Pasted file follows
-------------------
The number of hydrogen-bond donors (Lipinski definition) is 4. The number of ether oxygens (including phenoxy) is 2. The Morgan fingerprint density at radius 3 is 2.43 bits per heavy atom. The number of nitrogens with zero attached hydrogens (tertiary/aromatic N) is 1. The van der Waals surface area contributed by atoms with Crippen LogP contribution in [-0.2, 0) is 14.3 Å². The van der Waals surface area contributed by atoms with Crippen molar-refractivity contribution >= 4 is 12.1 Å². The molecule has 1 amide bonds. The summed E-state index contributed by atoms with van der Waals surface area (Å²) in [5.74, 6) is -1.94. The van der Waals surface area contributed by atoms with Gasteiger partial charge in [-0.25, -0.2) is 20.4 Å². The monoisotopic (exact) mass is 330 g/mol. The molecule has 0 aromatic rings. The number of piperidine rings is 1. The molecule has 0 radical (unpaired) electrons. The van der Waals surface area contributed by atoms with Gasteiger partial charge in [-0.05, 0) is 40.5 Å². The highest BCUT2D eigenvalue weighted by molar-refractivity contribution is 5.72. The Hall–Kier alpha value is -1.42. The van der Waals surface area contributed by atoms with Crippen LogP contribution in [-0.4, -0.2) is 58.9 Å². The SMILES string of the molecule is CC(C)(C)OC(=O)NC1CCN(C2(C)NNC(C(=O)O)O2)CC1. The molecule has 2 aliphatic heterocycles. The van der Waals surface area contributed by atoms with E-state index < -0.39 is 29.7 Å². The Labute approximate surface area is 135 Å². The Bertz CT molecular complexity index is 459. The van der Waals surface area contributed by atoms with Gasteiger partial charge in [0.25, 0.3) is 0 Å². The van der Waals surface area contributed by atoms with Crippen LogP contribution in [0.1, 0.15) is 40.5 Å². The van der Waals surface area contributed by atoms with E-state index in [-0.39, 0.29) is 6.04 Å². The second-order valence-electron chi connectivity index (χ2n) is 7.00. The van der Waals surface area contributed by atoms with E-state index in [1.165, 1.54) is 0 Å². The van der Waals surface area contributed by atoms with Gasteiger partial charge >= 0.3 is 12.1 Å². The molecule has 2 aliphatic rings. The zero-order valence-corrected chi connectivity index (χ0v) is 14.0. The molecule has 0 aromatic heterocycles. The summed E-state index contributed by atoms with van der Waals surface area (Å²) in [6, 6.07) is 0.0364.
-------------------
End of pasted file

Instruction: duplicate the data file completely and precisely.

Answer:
The number of hydrogen-bond donors (Lipinski definition) is 4. The number of ether oxygens (including phenoxy) is 2. The Morgan fingerprint density at radius 3 is 2.43 bits per heavy atom. The number of nitrogens with zero attached hydrogens (tertiary/aromatic N) is 1. The van der Waals surface area contributed by atoms with Crippen LogP contribution in [-0.2, 0) is 14.3 Å². The van der Waals surface area contributed by atoms with Crippen molar-refractivity contribution >= 4 is 12.1 Å². The molecule has 1 amide bonds. The summed E-state index contributed by atoms with van der Waals surface area (Å²) in [5.74, 6) is -1.94. The van der Waals surface area contributed by atoms with Gasteiger partial charge in [-0.25, -0.2) is 20.4 Å². The monoisotopic (exact) mass is 330 g/mol. The molecule has 0 aromatic rings. The number of piperidine rings is 1. The molecule has 0 radical (unpaired) electrons. The van der Waals surface area contributed by atoms with Gasteiger partial charge in [-0.05, 0) is 40.5 Å². The highest BCUT2D eigenvalue weighted by molar-refractivity contribution is 5.72. The Hall–Kier alpha value is -1.42. The van der Waals surface area contributed by atoms with Crippen LogP contribution in [-0.4, -0.2) is 58.9 Å². The SMILES string of the molecule is CC(C)(C)OC(=O)NC1CCN(C2(C)NNC(C(=O)O)O2)CC1. The molecule has 2 aliphatic heterocycles. The van der Waals surface area contributed by atoms with E-state index < -0.39 is 29.7 Å². The Labute approximate surface area is 135 Å². The Bertz CT molecular complexity index is 459. The van der Waals surface area contributed by atoms with Gasteiger partial charge in [0.25, 0.3) is 0 Å². The van der Waals surface area contributed by atoms with Crippen LogP contribution in [0.1, 0.15) is 40.5 Å². The van der Waals surface area contributed by atoms with E-state index in [-0.39, 0.29) is 6.04 Å². The second-order valence-electron chi connectivity index (χ2n) is 7.00. The van der Waals surface area contributed by atoms with E-state index in [1.165, 1.54) is 0 Å². The van der Waals surface area contributed by atoms with Gasteiger partial charge >= 0.3 is 12.1 Å². The molecule has 2 aliphatic rings. The zero-order valence-corrected chi connectivity index (χ0v) is 14.0. The molecule has 0 aromatic heterocycles. The summed E-state index contributed by atoms with van der Waals surface area (Å²) in [6, 6.07) is 0.0364.